The History Boys: What If They Were Girls?

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While enjoying the crackling wit and engrossing conflicts presented by director Nicholas Hytner 's sparkling cast in Alan Bennett's coming-of-age comedy/drama, The History Boys, you might want to stop a moment to wonder, "Would I be enjoying this as much if they were girls?"

 

Hold that thought for a moment.

 

Bennett sets his play in the mid-80's, during the final year of grammar school (high school to us yanks) for eight young university hopefuls. As the British educational system works, students are required to choose a major subject for which they'll be taking their college entrance exams. There are special exams and interviews for the esteemed spots open at Oxford and Cambridge.

 

The History Boys: What If They Were Girls?To prepare for exams, our history-focused lads are drilled on dates and facts by Mrs. Lintott, (the hilariously arid Frances de la Tour), but are schooled more on the life-enhancing aspects of education by English teacher Hector (Richard Griffiths). Hector's idea of a practical way of learning French is to have his boys improvise a scene where one of them visits a brothel. Lessons learned from poetry, classic films and the occasional piano solo are all a part of his curriculum.

 

But getting students into Oxford and Cambridge is the headmaster's (Clive Merrison) main concern, so Irwin (Stephen Campbell Moore), a younger teacher of aggressive alpha male preppiness is brought in to share Hector's class time and educate the students on how to stand out in the crowded field of university hopefuls by filling their essays and interviews with controversial opinions that go against the grain and make memorable impressions. The contrast of Irwin's immediate goal-oriented methods as opposed to Hector's desire to use education as a life-long tool divides both students and facility.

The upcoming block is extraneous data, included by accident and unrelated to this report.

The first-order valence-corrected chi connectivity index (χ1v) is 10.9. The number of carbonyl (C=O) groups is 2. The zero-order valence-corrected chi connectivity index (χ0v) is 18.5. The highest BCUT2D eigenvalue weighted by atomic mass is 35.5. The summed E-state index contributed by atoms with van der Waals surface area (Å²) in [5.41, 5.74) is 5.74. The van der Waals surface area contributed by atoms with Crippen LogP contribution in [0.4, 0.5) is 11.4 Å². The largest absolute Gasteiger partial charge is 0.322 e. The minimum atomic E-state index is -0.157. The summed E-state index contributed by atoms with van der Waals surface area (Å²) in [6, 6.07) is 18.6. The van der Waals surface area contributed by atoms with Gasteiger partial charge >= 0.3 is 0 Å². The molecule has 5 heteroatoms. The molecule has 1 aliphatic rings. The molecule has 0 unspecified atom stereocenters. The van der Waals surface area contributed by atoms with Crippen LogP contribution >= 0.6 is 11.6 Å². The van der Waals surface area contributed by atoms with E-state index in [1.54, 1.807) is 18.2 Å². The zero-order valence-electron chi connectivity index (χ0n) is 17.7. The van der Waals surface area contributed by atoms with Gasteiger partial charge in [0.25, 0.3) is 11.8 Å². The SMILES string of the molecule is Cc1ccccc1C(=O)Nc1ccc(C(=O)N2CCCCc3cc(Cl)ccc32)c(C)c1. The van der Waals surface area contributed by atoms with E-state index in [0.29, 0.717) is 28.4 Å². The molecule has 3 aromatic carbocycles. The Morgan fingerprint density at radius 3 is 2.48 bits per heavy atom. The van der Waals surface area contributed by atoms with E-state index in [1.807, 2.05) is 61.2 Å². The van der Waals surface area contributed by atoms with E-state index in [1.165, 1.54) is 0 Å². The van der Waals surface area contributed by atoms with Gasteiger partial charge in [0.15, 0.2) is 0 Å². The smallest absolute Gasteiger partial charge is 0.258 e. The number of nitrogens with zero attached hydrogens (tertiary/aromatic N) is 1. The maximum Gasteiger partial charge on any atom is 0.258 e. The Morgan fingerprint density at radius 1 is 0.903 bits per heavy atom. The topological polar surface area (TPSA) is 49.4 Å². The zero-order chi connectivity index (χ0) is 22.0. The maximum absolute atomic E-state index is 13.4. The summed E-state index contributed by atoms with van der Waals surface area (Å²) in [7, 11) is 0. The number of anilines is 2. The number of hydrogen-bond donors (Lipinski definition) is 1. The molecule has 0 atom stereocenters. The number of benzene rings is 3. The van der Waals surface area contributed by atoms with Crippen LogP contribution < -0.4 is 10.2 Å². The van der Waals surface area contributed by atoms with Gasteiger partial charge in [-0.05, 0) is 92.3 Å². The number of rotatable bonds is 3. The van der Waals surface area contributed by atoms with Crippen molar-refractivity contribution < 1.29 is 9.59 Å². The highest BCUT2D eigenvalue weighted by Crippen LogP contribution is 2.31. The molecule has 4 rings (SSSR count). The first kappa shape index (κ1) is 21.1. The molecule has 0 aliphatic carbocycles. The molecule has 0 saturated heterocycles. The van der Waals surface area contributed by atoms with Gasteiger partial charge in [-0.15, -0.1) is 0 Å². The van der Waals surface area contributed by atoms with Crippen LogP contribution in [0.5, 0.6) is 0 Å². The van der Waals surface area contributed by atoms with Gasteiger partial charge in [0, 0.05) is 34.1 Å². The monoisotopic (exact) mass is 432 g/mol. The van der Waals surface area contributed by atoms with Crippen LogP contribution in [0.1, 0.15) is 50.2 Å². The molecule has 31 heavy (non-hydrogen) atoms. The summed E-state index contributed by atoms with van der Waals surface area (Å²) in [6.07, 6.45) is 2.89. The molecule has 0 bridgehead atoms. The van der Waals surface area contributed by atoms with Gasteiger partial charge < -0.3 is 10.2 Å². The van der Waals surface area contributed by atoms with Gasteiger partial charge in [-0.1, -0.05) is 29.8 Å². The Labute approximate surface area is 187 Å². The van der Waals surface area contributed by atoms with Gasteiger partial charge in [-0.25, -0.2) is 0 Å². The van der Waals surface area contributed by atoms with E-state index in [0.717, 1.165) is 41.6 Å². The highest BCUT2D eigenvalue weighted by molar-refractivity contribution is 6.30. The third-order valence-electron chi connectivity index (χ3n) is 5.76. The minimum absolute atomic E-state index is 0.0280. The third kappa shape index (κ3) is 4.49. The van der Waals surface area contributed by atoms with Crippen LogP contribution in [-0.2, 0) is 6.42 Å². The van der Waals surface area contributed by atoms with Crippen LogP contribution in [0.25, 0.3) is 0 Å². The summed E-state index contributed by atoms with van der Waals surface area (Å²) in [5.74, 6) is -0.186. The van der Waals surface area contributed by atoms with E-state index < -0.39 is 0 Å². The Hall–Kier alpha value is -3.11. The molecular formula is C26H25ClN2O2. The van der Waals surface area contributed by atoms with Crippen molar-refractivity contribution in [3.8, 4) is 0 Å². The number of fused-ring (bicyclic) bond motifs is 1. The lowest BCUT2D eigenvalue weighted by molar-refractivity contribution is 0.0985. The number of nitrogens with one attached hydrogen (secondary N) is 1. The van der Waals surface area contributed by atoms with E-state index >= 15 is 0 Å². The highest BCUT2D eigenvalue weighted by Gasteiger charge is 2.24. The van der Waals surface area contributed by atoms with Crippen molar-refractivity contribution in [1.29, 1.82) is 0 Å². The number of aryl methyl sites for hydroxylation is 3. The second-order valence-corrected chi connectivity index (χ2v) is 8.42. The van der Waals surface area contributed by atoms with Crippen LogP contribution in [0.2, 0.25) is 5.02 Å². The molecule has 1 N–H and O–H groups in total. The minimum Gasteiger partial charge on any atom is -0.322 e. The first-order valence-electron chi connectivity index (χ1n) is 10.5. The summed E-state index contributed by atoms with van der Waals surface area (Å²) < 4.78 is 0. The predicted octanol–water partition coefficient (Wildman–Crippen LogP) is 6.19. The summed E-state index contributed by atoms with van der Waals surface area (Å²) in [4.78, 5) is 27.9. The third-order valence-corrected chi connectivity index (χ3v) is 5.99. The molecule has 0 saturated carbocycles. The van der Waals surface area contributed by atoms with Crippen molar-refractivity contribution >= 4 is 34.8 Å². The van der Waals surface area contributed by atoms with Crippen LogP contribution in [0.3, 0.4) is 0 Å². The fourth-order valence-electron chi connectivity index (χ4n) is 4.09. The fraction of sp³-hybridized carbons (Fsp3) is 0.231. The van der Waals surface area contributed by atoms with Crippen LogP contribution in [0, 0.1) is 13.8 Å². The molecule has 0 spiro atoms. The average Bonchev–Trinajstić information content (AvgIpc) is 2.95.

The History Boys: What If They Were Girls?And then there's the matter of Hector's practice of fondling his students. Commuting to school via motorcycle, he always offers to give one of the boys a lift, during which he'll reach back and cup the lad's genitals. And perhaps the most discussion-worthy issue of The History Boys, and possibly representing a major difference in American and British culture, is that the boys never seem to feel violated in any way. Like his occasional smacks on the head for an incorrect response, it's something they put up with from a beloved and respected teacher/father figure. For some it's a sign of prestige, as not every student gets an invitation to ride. For others it's a way of using their youth and sexuality to get what they want from a sad old man. Though Bennett certainly never suggests that sexual abuse is something to be taken lightly, this special relationship is presented as something, although wrong, perhaps less unacceptable.